In the past, I'd submitted a children's book to multiple publishers and gotten ignored or at least nicely rejected. I'd been a writer and editor of my university's newspaper, and been published in several student publications and was really hoping to make it in the world of legit publishing. After a few years, the short version is that, after getting laid off from my day job, I decided to keep busy while I wallowed waiting for the next job to come. I spent that time going over a series of short stories I'd written and kept as a blog over the last couple years and put together a manuscript of what I felt were the most ready for publication. And then the hunt for a publisher began again... except this time, thankfully, a mutual friend put me in touch with a publisher (who, it turns out, was a former improv coach of mine) who loved my work. A writer himself, he ran a small press and wasn't afraid to take some chances with me.
What do you find to be the biggest challenge, as an author?
For me, seriously, I think the disappointment of those early rejections of my kids' book (which had been received so well by everyone who read it) kind of dampened my spirit. I just figured it would never happen. I kept writing but I stopped submitting to publishers. I also was achieving success in other aspects of my career, so seeking to be published sort of fell by the wayside. I stopped trying. So I think self-doubt probably led to dropping the goal of being published until really, I had no choice but to face it, take it by the horns and try. And now, of course, as an indie author, the biggest and single most challenging challenge of all challenges: finding an audience, selling books, and being read.
What do you find most rewarding, as an author?
Insisting on using Canadian spelling for words such as favour, flavour, neighbour and behaviour. And true to Canadian form, passive-aggressively ignoring those who tell me it's actually the British spelling, thank you. But seriously, it's having people who read your book tell you they loved it. I've had people pick a certain story in my book that I almost didn't include, and tell me that it's their favourite one, and that is not only gratifying, but totally surprising. It's nice to be wrong about having doubted something is wrong.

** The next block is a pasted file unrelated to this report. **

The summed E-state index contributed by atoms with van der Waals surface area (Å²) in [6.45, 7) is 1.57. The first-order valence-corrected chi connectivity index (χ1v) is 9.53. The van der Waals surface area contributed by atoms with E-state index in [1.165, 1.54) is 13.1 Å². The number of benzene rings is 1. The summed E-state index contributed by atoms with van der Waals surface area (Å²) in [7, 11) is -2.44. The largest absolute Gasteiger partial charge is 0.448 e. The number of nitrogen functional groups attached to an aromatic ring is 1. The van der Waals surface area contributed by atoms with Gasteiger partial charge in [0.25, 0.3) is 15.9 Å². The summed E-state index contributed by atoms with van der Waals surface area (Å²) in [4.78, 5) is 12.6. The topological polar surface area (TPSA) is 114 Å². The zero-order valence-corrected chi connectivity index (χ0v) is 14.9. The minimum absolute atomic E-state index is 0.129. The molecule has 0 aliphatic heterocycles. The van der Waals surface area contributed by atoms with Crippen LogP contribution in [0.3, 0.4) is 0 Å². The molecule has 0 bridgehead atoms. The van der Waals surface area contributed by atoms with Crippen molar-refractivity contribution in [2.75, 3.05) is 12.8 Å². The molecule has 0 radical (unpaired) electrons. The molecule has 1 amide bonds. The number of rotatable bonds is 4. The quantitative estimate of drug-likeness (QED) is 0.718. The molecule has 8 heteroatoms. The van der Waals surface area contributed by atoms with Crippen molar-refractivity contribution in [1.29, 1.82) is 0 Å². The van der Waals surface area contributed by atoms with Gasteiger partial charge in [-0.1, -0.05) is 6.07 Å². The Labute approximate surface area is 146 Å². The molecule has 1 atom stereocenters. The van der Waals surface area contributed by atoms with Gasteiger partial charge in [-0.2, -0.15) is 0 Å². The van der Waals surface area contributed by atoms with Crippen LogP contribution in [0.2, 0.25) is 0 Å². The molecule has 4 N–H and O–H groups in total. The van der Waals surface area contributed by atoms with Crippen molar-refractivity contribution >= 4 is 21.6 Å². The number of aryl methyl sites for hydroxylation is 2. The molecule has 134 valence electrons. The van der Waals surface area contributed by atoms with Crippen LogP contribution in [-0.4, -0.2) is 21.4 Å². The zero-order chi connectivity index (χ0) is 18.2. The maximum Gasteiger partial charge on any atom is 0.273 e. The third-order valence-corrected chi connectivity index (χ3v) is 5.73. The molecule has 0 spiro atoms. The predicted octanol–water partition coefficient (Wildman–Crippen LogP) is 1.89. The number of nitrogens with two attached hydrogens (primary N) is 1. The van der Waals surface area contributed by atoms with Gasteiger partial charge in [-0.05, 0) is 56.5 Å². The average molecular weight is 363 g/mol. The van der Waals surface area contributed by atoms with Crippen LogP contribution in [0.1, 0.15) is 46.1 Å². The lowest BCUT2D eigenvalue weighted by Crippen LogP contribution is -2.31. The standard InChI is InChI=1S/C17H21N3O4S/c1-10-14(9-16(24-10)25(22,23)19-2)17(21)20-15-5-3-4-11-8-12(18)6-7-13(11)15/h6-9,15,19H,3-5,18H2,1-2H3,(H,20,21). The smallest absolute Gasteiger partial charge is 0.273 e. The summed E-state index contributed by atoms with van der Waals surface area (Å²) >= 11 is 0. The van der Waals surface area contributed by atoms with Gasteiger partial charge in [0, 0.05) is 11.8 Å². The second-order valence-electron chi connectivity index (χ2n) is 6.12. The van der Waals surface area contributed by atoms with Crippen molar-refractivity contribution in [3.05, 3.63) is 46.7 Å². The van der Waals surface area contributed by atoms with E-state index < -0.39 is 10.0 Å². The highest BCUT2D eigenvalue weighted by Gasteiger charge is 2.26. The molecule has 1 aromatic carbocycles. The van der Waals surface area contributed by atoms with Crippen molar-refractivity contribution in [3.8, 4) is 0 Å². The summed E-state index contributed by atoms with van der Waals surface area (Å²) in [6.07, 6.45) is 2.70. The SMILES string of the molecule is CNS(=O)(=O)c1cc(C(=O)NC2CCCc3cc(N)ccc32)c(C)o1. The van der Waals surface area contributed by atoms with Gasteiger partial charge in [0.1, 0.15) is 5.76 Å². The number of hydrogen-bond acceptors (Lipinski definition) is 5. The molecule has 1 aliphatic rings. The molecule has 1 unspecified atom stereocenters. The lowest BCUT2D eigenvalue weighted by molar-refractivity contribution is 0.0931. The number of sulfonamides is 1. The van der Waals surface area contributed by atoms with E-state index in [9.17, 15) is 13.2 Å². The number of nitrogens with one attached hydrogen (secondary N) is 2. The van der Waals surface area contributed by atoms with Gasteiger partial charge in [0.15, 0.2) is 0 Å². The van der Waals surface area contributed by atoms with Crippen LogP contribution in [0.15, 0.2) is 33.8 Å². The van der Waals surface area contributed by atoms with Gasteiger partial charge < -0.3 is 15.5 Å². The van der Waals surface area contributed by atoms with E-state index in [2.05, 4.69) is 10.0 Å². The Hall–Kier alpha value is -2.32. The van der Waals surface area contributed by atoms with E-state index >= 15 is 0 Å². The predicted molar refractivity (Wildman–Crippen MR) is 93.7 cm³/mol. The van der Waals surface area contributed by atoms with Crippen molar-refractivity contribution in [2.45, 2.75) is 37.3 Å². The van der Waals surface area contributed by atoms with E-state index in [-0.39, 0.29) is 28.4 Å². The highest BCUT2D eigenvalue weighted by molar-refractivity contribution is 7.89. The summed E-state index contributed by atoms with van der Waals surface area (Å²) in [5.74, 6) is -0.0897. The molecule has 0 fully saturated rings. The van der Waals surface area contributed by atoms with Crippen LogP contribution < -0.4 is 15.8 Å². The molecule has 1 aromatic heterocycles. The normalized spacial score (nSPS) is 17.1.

Share with us a daily habit of yours, that helps you reach your goals.
All kidding aside, I try and do at least one thing a day to help advance my writing, whether that's actually writing or just reaching out to network with someone about my writing. Connecting is key. But only after coffee.
What is one piece of advice you would share with an aspiring author?
If you love writing, then just keep at it. Write according to whatever schedule or output works for you and don't judge your level of success with anyone else's. In the end, it never actually matters if you get published. Allow yourself to just put it all on the page and go back and polish it later. Put your stuff out on a blog if you want to share it and get a larger readership outside your immediate circle. What's important is that you're creating something that you love, because for what other reason are we on this earth than to create? I guess that's more than one piece of advice. Sorry. Ugh. So Canadian of me.